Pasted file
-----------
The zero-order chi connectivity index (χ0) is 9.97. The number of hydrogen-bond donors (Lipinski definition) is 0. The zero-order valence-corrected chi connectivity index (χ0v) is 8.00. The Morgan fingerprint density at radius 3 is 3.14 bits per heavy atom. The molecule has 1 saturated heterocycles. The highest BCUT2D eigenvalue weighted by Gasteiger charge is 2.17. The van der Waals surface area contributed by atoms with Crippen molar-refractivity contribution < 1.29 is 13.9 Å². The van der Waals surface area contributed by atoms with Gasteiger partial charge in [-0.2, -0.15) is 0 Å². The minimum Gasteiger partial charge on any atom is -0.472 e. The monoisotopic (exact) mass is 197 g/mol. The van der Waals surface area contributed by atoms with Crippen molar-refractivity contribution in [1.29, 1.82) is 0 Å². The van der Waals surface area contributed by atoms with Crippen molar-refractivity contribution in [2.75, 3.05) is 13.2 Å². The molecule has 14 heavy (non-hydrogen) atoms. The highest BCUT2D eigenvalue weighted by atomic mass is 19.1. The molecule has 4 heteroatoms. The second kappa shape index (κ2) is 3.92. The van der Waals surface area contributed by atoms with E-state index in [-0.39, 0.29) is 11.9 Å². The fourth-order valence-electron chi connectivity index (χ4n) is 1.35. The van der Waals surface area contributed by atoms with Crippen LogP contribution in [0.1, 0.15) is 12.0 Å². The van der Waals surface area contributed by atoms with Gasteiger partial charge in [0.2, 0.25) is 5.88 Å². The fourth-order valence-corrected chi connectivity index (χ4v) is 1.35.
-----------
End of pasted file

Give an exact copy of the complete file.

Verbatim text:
The zero-order chi connectivity index (χ0) is 9.97. The number of hydrogen-bond donors (Lipinski definition) is 0. The zero-order valence-corrected chi connectivity index (χ0v) is 8.00. The Morgan fingerprint density at radius 3 is 3.14 bits per heavy atom. The molecule has 1 saturated heterocycles. The highest BCUT2D eigenvalue weighted by Gasteiger charge is 2.17. The van der Waals surface area contributed by atoms with Crippen molar-refractivity contribution < 1.29 is 13.9 Å². The van der Waals surface area contributed by atoms with Gasteiger partial charge in [-0.2, -0.15) is 0 Å². The minimum Gasteiger partial charge on any atom is -0.472 e. The monoisotopic (exact) mass is 197 g/mol. The van der Waals surface area contributed by atoms with Crippen molar-refractivity contribution in [1.29, 1.82) is 0 Å². The van der Waals surface area contributed by atoms with Crippen molar-refractivity contribution in [2.75, 3.05) is 13.2 Å². The molecule has 14 heavy (non-hydrogen) atoms. The highest BCUT2D eigenvalue weighted by atomic mass is 19.1. The molecule has 4 heteroatoms. The second kappa shape index (κ2) is 3.92. The van der Waals surface area contributed by atoms with E-state index in [-0.39, 0.29) is 11.9 Å². The fourth-order valence-electron chi connectivity index (χ4n) is 1.35. The van der Waals surface area contributed by atoms with Crippen LogP contribution in [0.1, 0.15) is 12.0 Å². The van der Waals surface area contributed by atoms with Gasteiger partial charge in [0.2, 0.25) is 5.88 Å². The fourth-order valence-corrected chi connectivity index (χ4v) is 1.35.